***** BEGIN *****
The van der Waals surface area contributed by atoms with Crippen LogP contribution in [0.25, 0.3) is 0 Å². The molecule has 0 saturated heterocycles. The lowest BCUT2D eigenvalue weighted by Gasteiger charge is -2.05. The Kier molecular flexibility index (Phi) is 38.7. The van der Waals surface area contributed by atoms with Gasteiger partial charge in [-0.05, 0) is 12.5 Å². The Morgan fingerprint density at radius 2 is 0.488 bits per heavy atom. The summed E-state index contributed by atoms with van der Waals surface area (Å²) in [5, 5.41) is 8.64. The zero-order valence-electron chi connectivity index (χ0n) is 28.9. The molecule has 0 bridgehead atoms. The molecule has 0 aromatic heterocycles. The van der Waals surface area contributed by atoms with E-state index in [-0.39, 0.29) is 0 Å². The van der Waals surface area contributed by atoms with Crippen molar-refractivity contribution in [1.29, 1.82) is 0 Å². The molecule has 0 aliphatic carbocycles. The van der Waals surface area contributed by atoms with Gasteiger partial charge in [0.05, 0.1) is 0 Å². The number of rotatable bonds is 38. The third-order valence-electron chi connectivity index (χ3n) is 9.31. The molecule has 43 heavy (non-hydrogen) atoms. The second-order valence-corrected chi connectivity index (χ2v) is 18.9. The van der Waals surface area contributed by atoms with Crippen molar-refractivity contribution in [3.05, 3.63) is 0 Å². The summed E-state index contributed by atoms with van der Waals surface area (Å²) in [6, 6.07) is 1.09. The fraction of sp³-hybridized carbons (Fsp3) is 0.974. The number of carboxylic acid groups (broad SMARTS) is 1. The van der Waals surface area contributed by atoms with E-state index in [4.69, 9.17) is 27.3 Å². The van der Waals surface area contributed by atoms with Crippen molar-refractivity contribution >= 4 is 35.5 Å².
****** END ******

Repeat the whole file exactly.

The van der Waals surface area contributed by atoms with Crippen LogP contribution in [0.25, 0.3) is 0 Å². The molecule has 0 saturated heterocycles. The lowest BCUT2D eigenvalue weighted by Gasteiger charge is -2.05. The Kier molecular flexibility index (Phi) is 38.7. The van der Waals surface area contributed by atoms with Gasteiger partial charge in [-0.05, 0) is 12.5 Å². The Morgan fingerprint density at radius 2 is 0.488 bits per heavy atom. The summed E-state index contributed by atoms with van der Waals surface area (Å²) in [5, 5.41) is 8.64. The zero-order valence-electron chi connectivity index (χ0n) is 28.9. The molecule has 0 bridgehead atoms. The molecule has 0 aromatic heterocycles. The van der Waals surface area contributed by atoms with E-state index in [-0.39, 0.29) is 0 Å². The van der Waals surface area contributed by atoms with Crippen molar-refractivity contribution in [1.29, 1.82) is 0 Å². The molecule has 0 aliphatic carbocycles. The van der Waals surface area contributed by atoms with Gasteiger partial charge in [0.05, 0.1) is 0 Å². The number of rotatable bonds is 38. The third-order valence-electron chi connectivity index (χ3n) is 9.31. The molecule has 43 heavy (non-hydrogen) atoms. The second-order valence-corrected chi connectivity index (χ2v) is 18.9. The van der Waals surface area contributed by atoms with Crippen molar-refractivity contribution in [3.05, 3.63) is 0 Å². The summed E-state index contributed by atoms with van der Waals surface area (Å²) in [6, 6.07) is 1.09. The fraction of sp³-hybridized carbons (Fsp3) is 0.974. The number of carboxylic acid groups (broad SMARTS) is 1. The van der Waals surface area contributed by atoms with E-state index in [4.69, 9.17) is 27.3 Å². The van der Waals surface area contributed by atoms with Crippen molar-refractivity contribution >= 4 is 35.5 Å².